I am outraged and sick to my stomach.
And you should be too because the high-salaried state and federal agents responsible for taking care of our water, more specifically Tampa Bay and our aquifer, have failed us.
Miserably, repeatedly, and unconscionably.
This problem started years ago and continues unresolved today. We of course cannot blame our new head of the EPA but we can certainly blame his predecessors and we can blame our own Florida Department of Environmental Protection, whose secretaries in the past and present could have shut down new mining and could have stopped adding phosphogypsum to the gypstacks.
And we can blame Manatee County leaders for continuing to allow new mining in their county. In 2016 the County approved the 3,600-acre Mosaic Wingate East mine, which also would destroy 649 acres of wetlands. We are told two current members of that commission voted to allow new mining by Mosaic.
When public hearings were held citizens showed up in masses to protest, causing the commission to extend the time period for listening to them over two days. But the commissioners ignored the will of the people and listened to money. They do not learn from past mistakes, they continue doing the same thing.
The media are full of articles and newscasts about the current situation and many of them sugarcoat the situation by putting in speakers for Mosaic and the phosphate industry. These company shills, some of whom are not remotely identified as supporters of the phosphate industry, downplay the dangers to people and to the environment and do not describe accurately the environmental destruction to the waters of Tampa Bay. This process water can and will kill most small aquatic life in the bay.
The EPA and the FDEP should immediately shut down any further production of phosphogypsum by the phosphate industry until such time as this industry can demonstrate that they can operate without the toxic and dangerous byproduct of mining. They have the power to do this but likely not the political will.
We must add here that the proposal to use Covid 19-designated funds to attack this problem should not be allowed, and especially the ill-conceived idea of a deep injection well to send the process water into our aquifer must be vetoed. This idea is hairbrained and akin to dumping our garbage into a river so it is out of sight. It is stupid thinking because this is an unknown area for our scientists who do not know the possible future consequences. These people have no right to experiment with our finite supply of potable water because this may result in irreparable damage to the aquifer. This must not be allowed under any circumstances.
Some of the best analyses of this preventable situation comes from Linda Young of Florida Clean Water Network. Linda has battled for clean water in Northwest Florida for three decades and has kindly given us permission to pass on some of her comments which are refreshingly devoid of the hot air from those with interests in phosphate, which includes the FDEP.
Thanks to Linda Young for her tireless work for our environment.
Comments by OSFR historian Jim Tatum.
– A river is like a life: once taken,
it cannot be brought back © Jim Tatum
“Federal officials need to clean up this mess the fertilizer industry has dumped on Florida communities and immediately halt further phosphogypsum production,” Jaclyn Lopez, the organisation’s [Center for Biological Diversity] Florida director, said.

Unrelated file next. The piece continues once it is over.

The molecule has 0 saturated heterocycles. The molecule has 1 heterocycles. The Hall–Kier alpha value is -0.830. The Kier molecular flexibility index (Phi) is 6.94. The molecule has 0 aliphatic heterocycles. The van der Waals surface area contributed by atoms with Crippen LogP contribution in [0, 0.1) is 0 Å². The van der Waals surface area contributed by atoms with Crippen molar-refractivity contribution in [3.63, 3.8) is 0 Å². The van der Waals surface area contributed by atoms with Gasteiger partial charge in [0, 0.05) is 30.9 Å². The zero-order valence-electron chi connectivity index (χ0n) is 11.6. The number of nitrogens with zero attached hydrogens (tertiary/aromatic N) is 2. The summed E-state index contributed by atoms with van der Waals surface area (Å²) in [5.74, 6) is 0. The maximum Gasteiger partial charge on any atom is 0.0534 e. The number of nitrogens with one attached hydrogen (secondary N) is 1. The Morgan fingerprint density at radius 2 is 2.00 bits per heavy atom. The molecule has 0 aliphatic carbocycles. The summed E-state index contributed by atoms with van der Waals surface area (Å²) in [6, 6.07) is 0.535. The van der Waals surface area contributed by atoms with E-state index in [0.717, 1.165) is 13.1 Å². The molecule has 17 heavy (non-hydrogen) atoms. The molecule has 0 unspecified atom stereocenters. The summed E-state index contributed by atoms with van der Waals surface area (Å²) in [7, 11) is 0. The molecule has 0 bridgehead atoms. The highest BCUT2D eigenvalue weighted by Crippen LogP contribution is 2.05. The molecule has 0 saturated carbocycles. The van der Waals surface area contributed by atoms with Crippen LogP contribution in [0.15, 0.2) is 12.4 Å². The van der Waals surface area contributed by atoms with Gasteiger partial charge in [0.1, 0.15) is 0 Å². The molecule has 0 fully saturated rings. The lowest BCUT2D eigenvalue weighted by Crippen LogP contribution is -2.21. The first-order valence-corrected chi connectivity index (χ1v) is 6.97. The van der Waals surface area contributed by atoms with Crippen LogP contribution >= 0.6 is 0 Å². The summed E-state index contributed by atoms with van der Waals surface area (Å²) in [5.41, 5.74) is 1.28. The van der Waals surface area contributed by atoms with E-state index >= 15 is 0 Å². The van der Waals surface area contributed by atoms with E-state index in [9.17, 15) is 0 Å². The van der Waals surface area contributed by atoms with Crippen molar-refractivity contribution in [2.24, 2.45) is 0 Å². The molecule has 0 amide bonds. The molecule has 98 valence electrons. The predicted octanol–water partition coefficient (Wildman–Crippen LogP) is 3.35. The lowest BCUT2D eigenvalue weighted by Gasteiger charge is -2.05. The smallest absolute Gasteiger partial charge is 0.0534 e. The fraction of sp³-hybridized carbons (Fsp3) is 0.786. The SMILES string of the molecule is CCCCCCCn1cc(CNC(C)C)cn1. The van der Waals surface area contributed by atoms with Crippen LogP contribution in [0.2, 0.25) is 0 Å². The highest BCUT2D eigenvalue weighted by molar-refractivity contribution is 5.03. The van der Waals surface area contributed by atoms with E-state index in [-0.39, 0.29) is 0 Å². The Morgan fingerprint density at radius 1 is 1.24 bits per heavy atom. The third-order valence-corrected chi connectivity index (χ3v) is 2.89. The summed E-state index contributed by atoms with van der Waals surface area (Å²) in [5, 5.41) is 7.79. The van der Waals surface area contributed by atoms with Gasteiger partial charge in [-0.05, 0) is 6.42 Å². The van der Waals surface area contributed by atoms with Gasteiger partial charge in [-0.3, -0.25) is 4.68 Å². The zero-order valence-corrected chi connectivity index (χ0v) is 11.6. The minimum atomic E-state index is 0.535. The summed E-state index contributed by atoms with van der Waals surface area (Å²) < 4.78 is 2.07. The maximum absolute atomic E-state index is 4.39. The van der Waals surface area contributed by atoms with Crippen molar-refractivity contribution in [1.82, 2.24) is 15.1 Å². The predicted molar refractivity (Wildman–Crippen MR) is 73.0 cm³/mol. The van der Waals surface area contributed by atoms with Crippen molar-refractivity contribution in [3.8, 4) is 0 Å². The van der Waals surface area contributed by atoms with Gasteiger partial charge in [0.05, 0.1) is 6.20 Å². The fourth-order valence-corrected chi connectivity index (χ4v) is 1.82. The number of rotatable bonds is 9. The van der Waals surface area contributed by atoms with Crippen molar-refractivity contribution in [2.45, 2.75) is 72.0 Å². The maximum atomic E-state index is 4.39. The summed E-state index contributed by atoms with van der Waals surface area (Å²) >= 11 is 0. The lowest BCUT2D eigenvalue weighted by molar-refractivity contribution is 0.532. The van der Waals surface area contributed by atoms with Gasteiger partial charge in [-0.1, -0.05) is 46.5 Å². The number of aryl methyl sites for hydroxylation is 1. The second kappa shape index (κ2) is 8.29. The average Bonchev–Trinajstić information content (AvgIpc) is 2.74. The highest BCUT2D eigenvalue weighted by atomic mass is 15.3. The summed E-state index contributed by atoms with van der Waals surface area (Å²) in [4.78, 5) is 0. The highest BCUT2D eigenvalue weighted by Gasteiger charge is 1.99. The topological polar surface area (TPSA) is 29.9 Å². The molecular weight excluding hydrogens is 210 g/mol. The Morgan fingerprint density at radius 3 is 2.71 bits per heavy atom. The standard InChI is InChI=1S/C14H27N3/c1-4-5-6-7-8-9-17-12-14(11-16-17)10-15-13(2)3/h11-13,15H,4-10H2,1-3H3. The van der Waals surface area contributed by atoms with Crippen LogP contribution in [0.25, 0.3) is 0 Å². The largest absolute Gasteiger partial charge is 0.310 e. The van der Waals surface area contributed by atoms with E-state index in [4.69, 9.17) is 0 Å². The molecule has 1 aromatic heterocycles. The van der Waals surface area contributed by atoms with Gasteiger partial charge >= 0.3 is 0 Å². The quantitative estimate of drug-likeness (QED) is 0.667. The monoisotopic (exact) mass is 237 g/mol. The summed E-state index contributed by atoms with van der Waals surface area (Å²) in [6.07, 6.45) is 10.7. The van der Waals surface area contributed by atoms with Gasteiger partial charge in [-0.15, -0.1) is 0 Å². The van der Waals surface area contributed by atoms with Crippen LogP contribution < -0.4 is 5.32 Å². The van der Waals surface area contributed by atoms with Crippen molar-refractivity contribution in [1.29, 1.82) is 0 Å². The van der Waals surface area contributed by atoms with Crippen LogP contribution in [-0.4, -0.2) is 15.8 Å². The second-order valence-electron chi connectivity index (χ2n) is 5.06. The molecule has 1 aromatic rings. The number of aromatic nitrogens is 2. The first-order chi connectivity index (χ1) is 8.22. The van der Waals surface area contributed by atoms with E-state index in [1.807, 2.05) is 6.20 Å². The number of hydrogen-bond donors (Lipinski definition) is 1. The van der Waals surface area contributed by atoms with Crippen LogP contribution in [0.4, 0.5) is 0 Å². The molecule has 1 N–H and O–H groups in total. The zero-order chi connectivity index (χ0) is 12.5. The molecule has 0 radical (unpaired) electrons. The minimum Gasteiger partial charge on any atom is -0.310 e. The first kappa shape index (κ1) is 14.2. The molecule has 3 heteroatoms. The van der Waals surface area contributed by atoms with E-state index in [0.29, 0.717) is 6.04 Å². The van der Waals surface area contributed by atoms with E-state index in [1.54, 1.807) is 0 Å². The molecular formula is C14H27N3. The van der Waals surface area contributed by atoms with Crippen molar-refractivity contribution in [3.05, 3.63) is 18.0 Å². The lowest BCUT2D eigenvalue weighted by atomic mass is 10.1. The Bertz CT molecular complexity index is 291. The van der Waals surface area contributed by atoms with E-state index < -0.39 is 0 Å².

This is exactly what needs to happen. I completely agree with Jaclyn Lopez. The EPA needs to step in and take back the delegation of not just the fertilizer industry, but the entire NPDES delegation from Florida. Florida DEP has totally failed to implement and enforce the Clean Water Act as it promised it would in its MOU with EPA.In 2004, Florida Clean Water Network, under the auspices of NRDC and with the help of Sierra Club’s best attorneys, filed suit against EPA in Federal Court in Tallahassee to Mandate that the agency revoke the delegation of the implementation and enforcement of the Clean Water Act to Florida. Here is the section related to the phosphate industry, taken from pages 7 -8 of the notice of Intention to Sue:“C. Unregulated Phosphate Mining DischargesThe phosphate mining industry is known by FDEP and EPA to be a major source of continuing water pollution in the State of Florida, contributing both to ongoing problems with nutrient over-enrichment (due to massive loadings of phosphorus) and to uncontrolled spills and the threat of spills causing acute toxicity and fish kills.The clay settling ponds of the phosphate mining industry are analogous to CAFO animal waste lagoons. They are set up to receive ongoing discharges of contaminated mining wastes; the liquid component of the mining waste is variously seeping out the bottom, spilling out of leaks and breakages or conveyed to surface waters via discrete conveyances that drain the swales and berms surrounding the ponds.By nature of their construction these sites predictably overflow, are breached and/or deliberately drain into state waters. As with CAFOs, the reasonable likelihood that discharges will repeatedly occur is sufficient grounds for mandating NPDES permits. Yet, the state has issued no permits and EPA has taken no action.”These violations of the Clean Water Act were documented by FDEP employees whose job it was to oversee the phosphate industry operations. That was when there were still FDEP employees with integrity and a professional commitment to protection of the environment.Judge Hinkley, a federal judge in Tallahassee, heard the case, which was opposed by the Jeb Bush administration in Tallahassee and the George W. Bush administration in Washington, D.C. Judge Hinkley was pretty critical of the FDEP. He especially pointed out the dismal job the FDEP had done in controlling pulp and paper mill discharges. However, we only had one case where the EPA had successfully withdrawn the NPDES delegation to a state. He admitted that he was reluctant to go out on a limb.Our attorneys, David Bookbinder, Eric Huber and Jessica Landman were some of the best Clean Water Act attorneys in the entire country. The citizens of Florida were blessed to have them fighting for our waters. Our case was clear and compelling. Jessica Landman, former Senior NRDC water program attorney spent a year gathering evidence and drafting the complaint. Yet, to compel EPA to retract authorization from Florida the right to implement the CWA was a huge, huge action that judge Hinkley did not have the courage to do. It was obvious that he wanted to do just that. But, in the end, he agreed with EPA and FDEP to dismiss the case.Fast forward a few years and the Piney Point site became an imminent disaster. Hundreds of millions of gallons of toxic waste were released into Tampa Bay. Massive red tides followed.Now, in 2021 we witness yet another disaster caused by the State of Florida failing to manage its resources responsibly. Florida has done everything in its power to avoid compliance with the Clean Water Act. It has weakened, as much as possible, the water quality standards of the state; it has created loopholes in permits that allow individual industries to totally circumvent standards; and most importantly, it has dis-empowered state employees to use their best professional judgement when regulating polluting industries.The result is what we now have at hand. An environmental disaster that not only threatens streams, rivers, estuaries and the Gulf, but human life and property. Yes, property owners have for decades plead with the State of Florida to help them protect their properties and lives from the phosphate industry. To no avail.When will this end? I watch the numerous press conferences on television and feel more and more disgusted. They tell nothing. They make excuses. They dodge the truth.The truth is that they knew this would happen. They knew. They know that this is not the end of it. They know that the taxpayers of Florida will have to pay for all this destruction.How long will the voters of Florida keep electing and re-electing these lying politicians? As long as they keep gaining political power, they will keep socializing pollution and privatizing profits. Only the citizens of Florida can end this charade of democracy.